"The term "compiler" has come into common use today to mean a program that translates instructions written in a language that human beings are comfortable with, into binary codes that a computer can execute. That meaning is not what Hopper had in mind. For her, a compiler handled subroutines stored in libraries. A compiler method, according to Hopper's definition, was a program that copied the subroutine code into the proper place in the main program where a programmer wanted to use it" (see Paul E. Ceruzzi: A history of modern computing, MIT Press, Cambridge, Massachusetts, London 2003, 2nd edition, page 85).
Such subprograms calculated, for example, trigonometric functions, logarithms, and floating point notation.
Corrado Böhm (Italy)
The experiences with the Z4 Zuse machine at the ETH Zurich prompted the Italian Corrado Böhm to develop a compiler (doctoral dissertation 1954).
Alick Glennie (UK)
In their contribution "Programming for high-speed digital calculating machines" (1953), the British computer scientists J. M. Bennett and Alick E. Glennie mention the name Autocode. According to Christopher S. Strachey, this compiler was used from September 1952 with the Manchester Mark 1 computer.
Hopper published her article before Glennie. Nevertheless, Knuth considers Glennie to be the creator of the first true compiler which was actually implemented and used (see Donald E. Knuth; Luis Trabb Pardo: The early development of programming languages, in: Nicholas Constantine Metropolis; Jack Howlett; Gian-Carlo Rota (editors): A history of computing in the twentieth century, Academic Press, New York, London etc. 1980, pages 218 ff.).
Grace Hopper (USA)
A first "compiler" called A-0 of Grace Murray Hopper was in operation with the Univac computer in the spring of 1952. It was the subject of her talk "The education of a computer" at the first ACM National Conference (Pittsburgh, 1952). Improved versions which followed were the A-1 (January 1953) and the A-2 (August 1953). The A-2 became available at the end of 1953.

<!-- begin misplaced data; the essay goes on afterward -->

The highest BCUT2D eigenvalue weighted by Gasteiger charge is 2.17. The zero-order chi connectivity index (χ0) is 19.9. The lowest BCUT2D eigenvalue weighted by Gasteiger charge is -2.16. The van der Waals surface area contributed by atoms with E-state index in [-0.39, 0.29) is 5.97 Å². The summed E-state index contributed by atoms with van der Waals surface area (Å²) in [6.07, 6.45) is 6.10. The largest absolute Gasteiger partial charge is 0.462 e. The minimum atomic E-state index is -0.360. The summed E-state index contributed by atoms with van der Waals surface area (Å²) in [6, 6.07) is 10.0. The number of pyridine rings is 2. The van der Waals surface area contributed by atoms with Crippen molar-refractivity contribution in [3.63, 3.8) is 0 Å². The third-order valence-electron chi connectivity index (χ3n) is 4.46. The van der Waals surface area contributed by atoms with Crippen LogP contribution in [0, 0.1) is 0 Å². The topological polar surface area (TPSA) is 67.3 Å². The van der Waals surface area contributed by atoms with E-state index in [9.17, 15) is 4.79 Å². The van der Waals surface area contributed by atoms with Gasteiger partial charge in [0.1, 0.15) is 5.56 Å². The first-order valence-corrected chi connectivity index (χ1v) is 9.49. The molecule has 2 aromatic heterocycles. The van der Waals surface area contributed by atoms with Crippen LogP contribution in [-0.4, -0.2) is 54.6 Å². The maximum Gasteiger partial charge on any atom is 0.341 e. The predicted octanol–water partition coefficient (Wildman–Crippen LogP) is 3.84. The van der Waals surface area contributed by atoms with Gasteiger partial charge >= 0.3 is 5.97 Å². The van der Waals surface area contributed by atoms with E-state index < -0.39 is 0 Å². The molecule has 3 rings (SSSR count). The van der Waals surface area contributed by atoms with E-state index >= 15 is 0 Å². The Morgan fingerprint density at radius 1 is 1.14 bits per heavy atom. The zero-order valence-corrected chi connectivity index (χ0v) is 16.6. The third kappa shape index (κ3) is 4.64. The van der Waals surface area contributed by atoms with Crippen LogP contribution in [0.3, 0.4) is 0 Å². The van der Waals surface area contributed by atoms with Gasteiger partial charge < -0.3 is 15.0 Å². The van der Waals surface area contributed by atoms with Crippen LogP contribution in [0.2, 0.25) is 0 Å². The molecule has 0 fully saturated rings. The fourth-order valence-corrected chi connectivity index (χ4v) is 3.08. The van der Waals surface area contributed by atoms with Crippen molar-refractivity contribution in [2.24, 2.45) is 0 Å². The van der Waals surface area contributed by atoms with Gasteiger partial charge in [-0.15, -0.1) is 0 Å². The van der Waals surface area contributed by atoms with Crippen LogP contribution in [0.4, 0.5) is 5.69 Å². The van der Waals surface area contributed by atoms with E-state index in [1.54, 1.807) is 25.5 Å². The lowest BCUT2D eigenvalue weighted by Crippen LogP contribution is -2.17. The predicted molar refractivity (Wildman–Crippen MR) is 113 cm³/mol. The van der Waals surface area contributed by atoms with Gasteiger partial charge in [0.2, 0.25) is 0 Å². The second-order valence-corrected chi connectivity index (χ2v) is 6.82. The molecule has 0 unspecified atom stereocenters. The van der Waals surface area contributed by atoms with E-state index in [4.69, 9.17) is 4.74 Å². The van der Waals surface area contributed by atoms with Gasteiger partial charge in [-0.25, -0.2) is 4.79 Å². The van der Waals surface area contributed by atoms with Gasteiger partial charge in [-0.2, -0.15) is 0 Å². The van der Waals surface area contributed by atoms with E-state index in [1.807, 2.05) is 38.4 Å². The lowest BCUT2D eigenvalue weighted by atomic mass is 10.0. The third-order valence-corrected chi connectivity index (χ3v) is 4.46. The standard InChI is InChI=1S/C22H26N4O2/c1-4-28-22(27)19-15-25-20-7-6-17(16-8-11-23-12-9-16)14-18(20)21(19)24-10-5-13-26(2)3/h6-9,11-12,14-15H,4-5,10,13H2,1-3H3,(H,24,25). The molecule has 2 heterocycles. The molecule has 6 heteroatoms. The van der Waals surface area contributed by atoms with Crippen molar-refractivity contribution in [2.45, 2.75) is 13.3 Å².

Halcombe Laning and Niel Zierler (USA)
J. Halcombe Laning and Niel Zierler of the Massachusetts Institute of Technology (MIT) authored the report "A program for translation of mathematical equations for Whirlwind 1" (January 1954). In the summer of 1952, Lanning introduced a provisional algebraic formula translator. By May 1953, together with Zierler, this was upgraded to a viable procedure.
Alexei Lyapunov (Soviet Union)
The first programming course "Fundamentals of programming" at a Soviet university was held in the academic year 1952/1953 at the Moscow State University. Alexei A. Lyapunov discussed the subject of automatic programming for the first time. In 1954, S. S. Kamynin and E. Z. Lubimsky of the Mathematics Department of the Academy of Sciences of the Soviet Union developed a provisional "programming program" for use with the Strela computer. The final version of the compiler was ready in 1955. Andrei Ershov, L. N. Korolev and V. M. Kurotchkin carried out a similar project for the Besm computer (see Andrei P. Ershov and Michael R. Shura-Bura: The early development of programming in the USSR, in: Nicholas Constantine Metropolis; Jack Howlett; Gian-Carlo Rota (editors): A history of computing in the twentieth century, Academic Press, New York, London etc. 1980, pages 155 ff.).
These elucidations can be summarized as follows: Heinz Rutishauser was the first to propose automatic programming (machine translation with the aid of the computer, 1951/52) and Grace Hopper developed the first utility programs for the management of subprograms (1952). Alick Glennie lays claim to the first true compiler that actually operated on a computer (1952).
Herbert Bruderer: Milestones in Analog and Digital Computing, Springer Nature Switzerland AG, Cham, 3rd edition 2020, 2 volumes, 2113 pages, 715 illustrations, 151 tables, translated from the German by John McMinn, https://www.springer.com/de/book/9783030409739
Paul E. Ceruzzi: A history of modern computing, MIT Press, Cambridge, Massachusetts, London, 2nd edition 2003
Nicholas Constantine Metropolis; Jack Howlett; Gian-Carlo Rota (editors): A history of computing in the twentieth century, Academic Press, New York, London etc. 1980
Heinz Rutishauser: Automatische Rechenplanfertigung bei programmgesteuerten Rechenmaschinen, Birkhäuser Verlag, Basel 1952
Heinz Rutishauser, Ambros Speiser; Eduard Stiefel: Programmgesteuerte digitale Rechengeräte (elektronische Rechenmaschinen), Birkhäuser Verlag, Basel 1951
Herbert Bruderer ([email protected]; [email protected]) is a retired lecturer in the Department of Computer Science at ETH Zurich and a historian of technology.